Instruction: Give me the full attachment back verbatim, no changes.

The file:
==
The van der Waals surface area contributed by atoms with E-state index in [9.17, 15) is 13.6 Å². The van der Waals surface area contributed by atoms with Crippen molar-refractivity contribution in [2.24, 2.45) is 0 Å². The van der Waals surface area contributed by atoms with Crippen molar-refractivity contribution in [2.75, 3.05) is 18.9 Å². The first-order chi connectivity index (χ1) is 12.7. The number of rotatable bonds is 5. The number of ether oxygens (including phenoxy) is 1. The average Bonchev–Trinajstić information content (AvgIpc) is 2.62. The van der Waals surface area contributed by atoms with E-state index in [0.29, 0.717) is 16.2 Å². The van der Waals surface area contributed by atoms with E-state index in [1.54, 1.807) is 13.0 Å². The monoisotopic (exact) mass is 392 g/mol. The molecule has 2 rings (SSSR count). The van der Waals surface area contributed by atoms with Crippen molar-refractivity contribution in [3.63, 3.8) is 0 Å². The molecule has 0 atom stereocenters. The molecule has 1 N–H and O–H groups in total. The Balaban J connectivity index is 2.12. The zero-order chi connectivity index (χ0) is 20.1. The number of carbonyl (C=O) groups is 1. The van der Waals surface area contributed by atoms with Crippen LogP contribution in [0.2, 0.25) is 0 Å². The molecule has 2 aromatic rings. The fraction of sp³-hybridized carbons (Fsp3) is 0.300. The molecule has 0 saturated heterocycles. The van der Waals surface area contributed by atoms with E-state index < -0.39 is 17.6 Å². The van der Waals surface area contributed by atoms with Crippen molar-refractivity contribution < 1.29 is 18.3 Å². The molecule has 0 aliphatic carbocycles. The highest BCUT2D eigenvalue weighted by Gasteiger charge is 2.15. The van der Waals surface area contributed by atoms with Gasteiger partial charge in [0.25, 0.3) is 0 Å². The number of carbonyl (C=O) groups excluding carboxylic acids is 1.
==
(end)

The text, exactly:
The van der Waals surface area contributed by atoms with E-state index in [9.17, 15) is 13.6 Å². The van der Waals surface area contributed by atoms with Crippen molar-refractivity contribution in [2.24, 2.45) is 0 Å². The van der Waals surface area contributed by atoms with Crippen molar-refractivity contribution in [2.75, 3.05) is 18.9 Å². The first-order chi connectivity index (χ1) is 12.7. The number of rotatable bonds is 5. The number of ether oxygens (including phenoxy) is 1. The average Bonchev–Trinajstić information content (AvgIpc) is 2.62. The van der Waals surface area contributed by atoms with E-state index in [0.29, 0.717) is 16.2 Å². The van der Waals surface area contributed by atoms with E-state index in [1.54, 1.807) is 13.0 Å². The monoisotopic (exact) mass is 392 g/mol. The molecule has 2 rings (SSSR count). The van der Waals surface area contributed by atoms with Crippen molar-refractivity contribution in [3.63, 3.8) is 0 Å². The molecule has 0 atom stereocenters. The molecule has 1 N–H and O–H groups in total. The Balaban J connectivity index is 2.12. The zero-order chi connectivity index (χ0) is 20.1. The number of carbonyl (C=O) groups is 1. The van der Waals surface area contributed by atoms with Crippen LogP contribution in [0.2, 0.25) is 0 Å². The molecule has 2 aromatic rings. The fraction of sp³-hybridized carbons (Fsp3) is 0.300. The molecule has 0 saturated heterocycles. The van der Waals surface area contributed by atoms with E-state index < -0.39 is 17.6 Å². The van der Waals surface area contributed by atoms with Crippen molar-refractivity contribution < 1.29 is 18.3 Å². The molecule has 0 aliphatic carbocycles. The highest BCUT2D eigenvalue weighted by Gasteiger charge is 2.15. The van der Waals surface area contributed by atoms with Gasteiger partial charge in [0.25, 0.3) is 0 Å². The number of carbonyl (C=O) groups excluding carboxylic acids is 1.